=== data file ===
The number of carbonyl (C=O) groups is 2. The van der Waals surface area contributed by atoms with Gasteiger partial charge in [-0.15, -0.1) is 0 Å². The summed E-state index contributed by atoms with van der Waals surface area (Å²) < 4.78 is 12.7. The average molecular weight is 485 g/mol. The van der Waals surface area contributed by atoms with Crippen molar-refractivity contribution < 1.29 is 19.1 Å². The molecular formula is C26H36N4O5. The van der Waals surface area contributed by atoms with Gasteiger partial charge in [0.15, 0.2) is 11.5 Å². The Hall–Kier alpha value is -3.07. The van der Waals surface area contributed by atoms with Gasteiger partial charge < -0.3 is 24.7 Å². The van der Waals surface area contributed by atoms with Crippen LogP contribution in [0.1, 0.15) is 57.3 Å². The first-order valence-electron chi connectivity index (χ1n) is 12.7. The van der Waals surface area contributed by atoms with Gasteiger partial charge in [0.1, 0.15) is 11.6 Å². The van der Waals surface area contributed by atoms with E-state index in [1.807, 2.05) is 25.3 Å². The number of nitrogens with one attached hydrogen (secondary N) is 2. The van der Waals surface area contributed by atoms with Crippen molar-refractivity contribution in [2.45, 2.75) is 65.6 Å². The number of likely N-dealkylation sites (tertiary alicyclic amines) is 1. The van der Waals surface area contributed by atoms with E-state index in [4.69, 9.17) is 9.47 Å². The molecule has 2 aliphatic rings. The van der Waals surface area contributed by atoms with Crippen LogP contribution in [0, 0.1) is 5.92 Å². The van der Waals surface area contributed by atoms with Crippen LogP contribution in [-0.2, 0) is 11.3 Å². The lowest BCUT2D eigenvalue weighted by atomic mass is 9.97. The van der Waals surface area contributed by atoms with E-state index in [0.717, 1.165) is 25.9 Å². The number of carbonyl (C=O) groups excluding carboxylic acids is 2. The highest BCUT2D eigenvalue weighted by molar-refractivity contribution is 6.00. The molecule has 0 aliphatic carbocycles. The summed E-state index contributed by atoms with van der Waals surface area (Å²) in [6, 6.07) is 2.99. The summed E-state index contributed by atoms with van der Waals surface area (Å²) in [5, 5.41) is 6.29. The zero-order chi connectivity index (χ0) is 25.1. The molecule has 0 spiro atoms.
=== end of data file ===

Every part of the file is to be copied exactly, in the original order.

The number of carbonyl (C=O) groups is 2. The van der Waals surface area contributed by atoms with Gasteiger partial charge in [-0.15, -0.1) is 0 Å². The summed E-state index contributed by atoms with van der Waals surface area (Å²) < 4.78 is 12.7. The average molecular weight is 485 g/mol. The van der Waals surface area contributed by atoms with Crippen molar-refractivity contribution < 1.29 is 19.1 Å². The molecular formula is C26H36N4O5. The van der Waals surface area contributed by atoms with Gasteiger partial charge in [0.15, 0.2) is 11.5 Å². The Hall–Kier alpha value is -3.07. The van der Waals surface area contributed by atoms with Gasteiger partial charge < -0.3 is 24.7 Å². The van der Waals surface area contributed by atoms with Crippen LogP contribution in [0.1, 0.15) is 57.3 Å². The first-order valence-electron chi connectivity index (χ1n) is 12.7. The van der Waals surface area contributed by atoms with Gasteiger partial charge in [0.1, 0.15) is 11.6 Å². The van der Waals surface area contributed by atoms with E-state index in [1.807, 2.05) is 25.3 Å². The number of nitrogens with one attached hydrogen (secondary N) is 2. The van der Waals surface area contributed by atoms with Crippen molar-refractivity contribution in [2.45, 2.75) is 65.6 Å². The number of likely N-dealkylation sites (tertiary alicyclic amines) is 1. The van der Waals surface area contributed by atoms with E-state index in [4.69, 9.17) is 9.47 Å². The molecule has 2 aliphatic rings. The van der Waals surface area contributed by atoms with Crippen LogP contribution in [0, 0.1) is 5.92 Å². The van der Waals surface area contributed by atoms with Crippen LogP contribution in [-0.2, 0) is 11.3 Å². The lowest BCUT2D eigenvalue weighted by atomic mass is 9.97. The van der Waals surface area contributed by atoms with E-state index in [0.717, 1.165) is 25.9 Å². The number of carbonyl (C=O) groups excluding carboxylic acids is 2. The highest BCUT2D eigenvalue weighted by molar-refractivity contribution is 6.00. The molecule has 0 aliphatic carbocycles. The summed E-state index contributed by atoms with van der Waals surface area (Å²) in [6, 6.07) is 2.99. The summed E-state index contributed by atoms with van der Waals surface area (Å²) in [5, 5.41) is 6.29. The zero-order chi connectivity index (χ0) is 25.1. The molecule has 0 spiro atoms.